There is no universally agreed upon definition of ‘honour’-based violence. It is generally used to refer to crimes that have been committed by perpetrators who perceive they are protecting or defending the ‘honour’ of a family or community. These crimes often include forms of domestic abuse and sexual violence.
Such ‘honour’ may be used to justify a range of abusive behaviours, typically against women and girls, however, these are human rights violations and must not be excused for any reason.
Types of so-called ‘honour’-based violence
So-called ‘honour’-based violence may include:
- Forced marriage
- Domestic abuse
- Murder or murderous intent
- Physical ‘punishments’, for example, acid attacks
- Deprivation of freedom or independence
- Domestic imprisonment
- Kidnapping or abduction of the survivor or family members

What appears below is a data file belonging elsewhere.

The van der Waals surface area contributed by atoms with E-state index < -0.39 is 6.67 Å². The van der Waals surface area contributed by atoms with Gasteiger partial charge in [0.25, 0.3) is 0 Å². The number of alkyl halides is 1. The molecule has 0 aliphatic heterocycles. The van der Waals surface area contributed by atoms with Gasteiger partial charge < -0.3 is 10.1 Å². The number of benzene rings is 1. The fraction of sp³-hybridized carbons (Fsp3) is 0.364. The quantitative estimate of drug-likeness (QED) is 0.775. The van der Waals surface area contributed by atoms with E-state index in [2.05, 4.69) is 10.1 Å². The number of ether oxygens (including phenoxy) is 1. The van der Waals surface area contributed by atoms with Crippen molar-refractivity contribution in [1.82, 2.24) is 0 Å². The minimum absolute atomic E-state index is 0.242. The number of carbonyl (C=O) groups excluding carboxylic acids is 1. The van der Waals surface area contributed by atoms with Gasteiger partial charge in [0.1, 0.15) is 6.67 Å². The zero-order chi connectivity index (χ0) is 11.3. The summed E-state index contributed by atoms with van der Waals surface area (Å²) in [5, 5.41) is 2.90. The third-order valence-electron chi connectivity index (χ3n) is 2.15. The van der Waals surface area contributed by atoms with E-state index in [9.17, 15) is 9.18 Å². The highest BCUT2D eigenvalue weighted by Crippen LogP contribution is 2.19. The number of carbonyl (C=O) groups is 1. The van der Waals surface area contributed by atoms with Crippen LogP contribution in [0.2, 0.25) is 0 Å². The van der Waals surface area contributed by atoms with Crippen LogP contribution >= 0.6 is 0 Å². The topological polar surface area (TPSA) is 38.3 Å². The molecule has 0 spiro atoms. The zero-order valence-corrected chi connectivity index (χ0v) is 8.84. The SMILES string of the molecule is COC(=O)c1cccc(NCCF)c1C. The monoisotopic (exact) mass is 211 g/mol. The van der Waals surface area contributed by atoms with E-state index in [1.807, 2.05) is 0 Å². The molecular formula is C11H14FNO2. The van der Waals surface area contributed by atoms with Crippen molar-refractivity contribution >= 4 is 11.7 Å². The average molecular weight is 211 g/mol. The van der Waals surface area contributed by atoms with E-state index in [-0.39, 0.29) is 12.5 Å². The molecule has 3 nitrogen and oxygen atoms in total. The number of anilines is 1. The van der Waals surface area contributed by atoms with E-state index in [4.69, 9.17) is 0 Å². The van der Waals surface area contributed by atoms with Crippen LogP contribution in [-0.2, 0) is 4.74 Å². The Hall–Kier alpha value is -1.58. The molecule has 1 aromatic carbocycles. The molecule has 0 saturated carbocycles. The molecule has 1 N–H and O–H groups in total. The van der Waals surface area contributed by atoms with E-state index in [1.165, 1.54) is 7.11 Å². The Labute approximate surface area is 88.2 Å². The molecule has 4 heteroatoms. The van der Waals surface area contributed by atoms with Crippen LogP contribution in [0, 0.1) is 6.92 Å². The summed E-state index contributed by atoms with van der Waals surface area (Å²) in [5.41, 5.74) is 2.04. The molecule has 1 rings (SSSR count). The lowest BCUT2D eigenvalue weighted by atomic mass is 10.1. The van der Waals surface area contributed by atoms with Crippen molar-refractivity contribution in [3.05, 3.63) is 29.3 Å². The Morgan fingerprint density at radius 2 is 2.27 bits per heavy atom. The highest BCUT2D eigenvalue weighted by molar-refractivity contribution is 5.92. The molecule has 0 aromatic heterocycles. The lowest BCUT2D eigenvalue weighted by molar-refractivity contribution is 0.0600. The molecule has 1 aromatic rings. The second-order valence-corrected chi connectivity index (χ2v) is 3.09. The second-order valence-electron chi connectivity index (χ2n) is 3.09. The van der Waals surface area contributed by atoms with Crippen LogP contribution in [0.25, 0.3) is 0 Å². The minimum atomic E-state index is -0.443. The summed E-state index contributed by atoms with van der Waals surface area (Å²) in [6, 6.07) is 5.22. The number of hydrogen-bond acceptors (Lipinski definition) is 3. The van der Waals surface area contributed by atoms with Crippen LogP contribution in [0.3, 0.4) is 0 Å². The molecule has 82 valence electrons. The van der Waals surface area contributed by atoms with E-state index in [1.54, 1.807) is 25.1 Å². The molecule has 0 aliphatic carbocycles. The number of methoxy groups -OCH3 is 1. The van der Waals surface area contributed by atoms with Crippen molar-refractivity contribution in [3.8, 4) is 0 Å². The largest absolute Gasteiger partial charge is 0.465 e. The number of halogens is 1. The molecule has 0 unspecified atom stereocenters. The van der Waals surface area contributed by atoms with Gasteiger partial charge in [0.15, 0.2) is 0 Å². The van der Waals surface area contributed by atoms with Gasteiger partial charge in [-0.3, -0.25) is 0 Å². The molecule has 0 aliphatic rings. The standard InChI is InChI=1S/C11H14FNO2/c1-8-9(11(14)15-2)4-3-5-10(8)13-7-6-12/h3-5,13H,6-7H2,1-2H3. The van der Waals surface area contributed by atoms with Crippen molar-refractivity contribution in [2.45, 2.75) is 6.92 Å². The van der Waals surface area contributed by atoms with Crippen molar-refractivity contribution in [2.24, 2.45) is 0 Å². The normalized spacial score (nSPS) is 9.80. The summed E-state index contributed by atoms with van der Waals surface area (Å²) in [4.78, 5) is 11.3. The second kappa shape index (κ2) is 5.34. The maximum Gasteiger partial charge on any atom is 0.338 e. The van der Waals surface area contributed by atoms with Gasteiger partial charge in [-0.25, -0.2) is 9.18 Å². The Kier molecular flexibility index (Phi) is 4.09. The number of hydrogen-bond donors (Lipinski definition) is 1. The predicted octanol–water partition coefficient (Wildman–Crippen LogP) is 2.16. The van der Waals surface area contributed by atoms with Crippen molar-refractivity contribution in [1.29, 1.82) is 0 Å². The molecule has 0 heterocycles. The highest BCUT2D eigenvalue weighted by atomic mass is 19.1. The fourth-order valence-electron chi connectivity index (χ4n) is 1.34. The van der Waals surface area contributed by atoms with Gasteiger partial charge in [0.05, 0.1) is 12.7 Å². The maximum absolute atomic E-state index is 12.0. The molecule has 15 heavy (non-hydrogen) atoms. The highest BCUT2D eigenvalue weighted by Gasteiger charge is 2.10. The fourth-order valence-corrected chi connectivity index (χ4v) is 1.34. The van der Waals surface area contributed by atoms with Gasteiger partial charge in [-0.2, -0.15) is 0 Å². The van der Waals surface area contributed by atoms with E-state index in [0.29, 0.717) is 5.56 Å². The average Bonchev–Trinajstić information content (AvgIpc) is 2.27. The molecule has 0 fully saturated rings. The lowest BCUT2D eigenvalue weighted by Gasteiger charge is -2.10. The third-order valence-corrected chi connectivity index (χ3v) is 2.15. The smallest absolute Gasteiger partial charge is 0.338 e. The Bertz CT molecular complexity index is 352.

- Female genital mutilation
- Sexual harassment or sexual violence
- Denying access to children or family
- Coercion, for example, to move or live in a certain area or country
- Threats to kill or harm
Anyone affected by these forms of violence and abuse should be able to access help and support when they need it and every case should be taken seriously.
The Live Fear Free Helpline is available 24 hours a day, 7 days a week for women, children and men experiencing domestic abuse, sexual violence or other forms of violence against women.
- Call 0808 80 10 800
- Email [email protected]
- Text 07860 077333
- Visit https://gov.wales/live-fear-free/contact-live-fear-free to use our webchat service.